SAN JOSE, Calif. – Despite a sudden surge in fab tool activity for the next-generation wafer size, 450-mm fabs will emerge rather later than sooner, and the production target appears to have slipped.
This comes to no surprise to analysts, as the recent recession appears to have delayed 450-mm fab and tool investments. As reported, Intel, Samsung and TSMC have talked about having 450-mm prototype fabs by 2012. Intel Corp. is readying D1X, a 450-mm ''capable’’ fab. The new development fab in Oregon is slated for R&D startup in 2013.
Before the recent recession hit the industry, 450-mm production was slated for 2015 or 2016 at the earliest, said Trevor Yancey, an analyst with IC Insights Inc., at the firm's recent forecast event.
The recession caused fab tool vendors to de-accelerate their investments and programs in 450-mm. As a result, 450-mm production has been delayed at least to 2017 or 2018, Yancey said.
''While 450-mm would significantly lower the cost per unit and increase the output of a fab, the equipment suppliers are not making the investments needed to move to larger diameter wafers,’’ said Gus Richard, an analyst with Piper Jaffray, in a recent report.
''The equipment suppliers did not realize an acceptable ROI on their R&D investment in 300-mm tools and they are hesitant to fund development of 450-mm wafer capable tools,’’ he said. ‘’While we believe that 450-mm will eventually move to production, this is unlikely to occur in the next five years.’’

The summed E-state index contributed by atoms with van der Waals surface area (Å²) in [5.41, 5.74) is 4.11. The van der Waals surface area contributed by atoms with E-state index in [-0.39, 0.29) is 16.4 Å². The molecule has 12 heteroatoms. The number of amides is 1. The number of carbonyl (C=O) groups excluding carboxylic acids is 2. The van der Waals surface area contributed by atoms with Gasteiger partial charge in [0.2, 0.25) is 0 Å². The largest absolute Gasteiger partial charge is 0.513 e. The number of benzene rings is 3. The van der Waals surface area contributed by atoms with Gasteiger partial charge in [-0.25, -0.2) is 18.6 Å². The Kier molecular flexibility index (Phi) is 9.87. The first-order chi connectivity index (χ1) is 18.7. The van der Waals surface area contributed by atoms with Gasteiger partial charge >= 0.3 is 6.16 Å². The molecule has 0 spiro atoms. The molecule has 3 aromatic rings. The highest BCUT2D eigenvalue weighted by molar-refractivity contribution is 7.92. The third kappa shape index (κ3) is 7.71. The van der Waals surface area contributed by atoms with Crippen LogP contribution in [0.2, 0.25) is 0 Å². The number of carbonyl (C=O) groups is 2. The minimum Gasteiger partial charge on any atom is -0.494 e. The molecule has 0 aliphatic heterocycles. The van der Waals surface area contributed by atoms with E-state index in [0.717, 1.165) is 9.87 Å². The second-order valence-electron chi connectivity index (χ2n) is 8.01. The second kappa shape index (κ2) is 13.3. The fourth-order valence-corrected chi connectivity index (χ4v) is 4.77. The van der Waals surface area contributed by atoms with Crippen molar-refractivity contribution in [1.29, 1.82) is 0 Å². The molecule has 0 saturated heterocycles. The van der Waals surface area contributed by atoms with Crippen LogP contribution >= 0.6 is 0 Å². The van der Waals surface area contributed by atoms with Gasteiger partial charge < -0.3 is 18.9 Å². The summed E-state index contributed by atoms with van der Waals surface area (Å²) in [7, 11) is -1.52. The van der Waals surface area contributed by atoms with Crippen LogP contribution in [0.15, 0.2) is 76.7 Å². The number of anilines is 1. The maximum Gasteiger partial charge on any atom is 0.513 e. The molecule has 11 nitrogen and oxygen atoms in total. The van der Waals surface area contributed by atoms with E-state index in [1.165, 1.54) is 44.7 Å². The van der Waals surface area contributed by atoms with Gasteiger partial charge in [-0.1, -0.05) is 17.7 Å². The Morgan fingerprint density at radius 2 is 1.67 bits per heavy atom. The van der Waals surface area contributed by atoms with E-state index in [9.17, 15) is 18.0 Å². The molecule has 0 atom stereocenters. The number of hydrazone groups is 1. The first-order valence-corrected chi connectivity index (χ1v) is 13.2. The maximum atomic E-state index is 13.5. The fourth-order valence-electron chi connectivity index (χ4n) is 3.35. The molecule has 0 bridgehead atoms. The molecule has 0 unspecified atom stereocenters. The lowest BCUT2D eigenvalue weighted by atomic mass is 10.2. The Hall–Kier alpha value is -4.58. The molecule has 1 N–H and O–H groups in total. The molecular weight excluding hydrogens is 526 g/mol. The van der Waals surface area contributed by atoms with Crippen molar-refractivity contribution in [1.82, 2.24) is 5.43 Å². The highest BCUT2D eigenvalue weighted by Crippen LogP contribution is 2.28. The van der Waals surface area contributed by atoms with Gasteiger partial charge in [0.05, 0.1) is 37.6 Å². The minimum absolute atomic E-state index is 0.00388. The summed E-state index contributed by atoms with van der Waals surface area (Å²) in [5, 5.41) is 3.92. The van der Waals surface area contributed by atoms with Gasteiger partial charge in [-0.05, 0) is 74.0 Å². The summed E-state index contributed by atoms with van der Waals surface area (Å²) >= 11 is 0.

Still, fab tool vendors are quietly ramping up their 450-mm efforts. ''There’s a lot of activity going on in the back channel around 450-mm to indicate that some big news will break next year,'' VLSI Research CEO G. Dan Hutcheson, noted in a recent report.
''The equipment suppliers have stopped resisting it and most have some level of effort underway,’’ he wrote. ‘’Moreover, those that don’t are no longer being painted as defiant realists. The thinking has moved from ‘Over my dead body’ or ‘I’ll retire before 450’ to either ‘We’ll have to do it if our competitors move’ or ‘You’re falling behind if you’re not doing it.’ This is a big change.''
Progress is also be reported by wafer makers. German wafer specialist Wacker and others say they have developed a new technique called "Planetary Pad Grinding," which combines grinding and lapping methods to produce extremely flat "jumbo wafers."